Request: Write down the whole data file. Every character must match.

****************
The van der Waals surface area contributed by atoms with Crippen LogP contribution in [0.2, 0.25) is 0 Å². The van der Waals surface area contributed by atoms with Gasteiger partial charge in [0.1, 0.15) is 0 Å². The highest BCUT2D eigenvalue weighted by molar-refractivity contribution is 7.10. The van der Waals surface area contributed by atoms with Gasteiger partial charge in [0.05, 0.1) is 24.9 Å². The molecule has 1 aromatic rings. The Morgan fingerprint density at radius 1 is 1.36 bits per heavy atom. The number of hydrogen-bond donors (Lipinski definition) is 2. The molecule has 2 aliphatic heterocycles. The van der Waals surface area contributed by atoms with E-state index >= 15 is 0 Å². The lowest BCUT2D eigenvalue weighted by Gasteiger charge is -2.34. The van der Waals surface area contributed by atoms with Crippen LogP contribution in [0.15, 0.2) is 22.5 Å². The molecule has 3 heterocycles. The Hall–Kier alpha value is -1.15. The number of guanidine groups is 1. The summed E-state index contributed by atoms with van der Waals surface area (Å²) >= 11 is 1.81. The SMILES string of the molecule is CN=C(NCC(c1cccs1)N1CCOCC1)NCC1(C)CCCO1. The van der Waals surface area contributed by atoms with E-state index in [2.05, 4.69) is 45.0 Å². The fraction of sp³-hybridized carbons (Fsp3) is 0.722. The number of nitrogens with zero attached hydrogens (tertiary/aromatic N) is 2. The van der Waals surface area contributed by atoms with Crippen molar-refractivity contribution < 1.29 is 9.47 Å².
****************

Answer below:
The van der Waals surface area contributed by atoms with Crippen LogP contribution in [0.2, 0.25) is 0 Å². The van der Waals surface area contributed by atoms with Gasteiger partial charge in [0.1, 0.15) is 0 Å². The highest BCUT2D eigenvalue weighted by molar-refractivity contribution is 7.10. The van der Waals surface area contributed by atoms with Gasteiger partial charge in [0.05, 0.1) is 24.9 Å². The molecule has 1 aromatic rings. The Morgan fingerprint density at radius 1 is 1.36 bits per heavy atom. The number of hydrogen-bond donors (Lipinski definition) is 2. The molecule has 2 aliphatic heterocycles. The van der Waals surface area contributed by atoms with E-state index >= 15 is 0 Å². The lowest BCUT2D eigenvalue weighted by Gasteiger charge is -2.34. The van der Waals surface area contributed by atoms with Crippen LogP contribution in [0.15, 0.2) is 22.5 Å². The molecule has 3 heterocycles. The Hall–Kier alpha value is -1.15. The number of guanidine groups is 1. The summed E-state index contributed by atoms with van der Waals surface area (Å²) >= 11 is 1.81. The SMILES string of the molecule is CN=C(NCC(c1cccs1)N1CCOCC1)NCC1(C)CCCO1. The van der Waals surface area contributed by atoms with E-state index in [2.05, 4.69) is 45.0 Å². The fraction of sp³-hybridized carbons (Fsp3) is 0.722. The number of nitrogens with zero attached hydrogens (tertiary/aromatic N) is 2. The van der Waals surface area contributed by atoms with Crippen molar-refractivity contribution < 1.29 is 9.47 Å².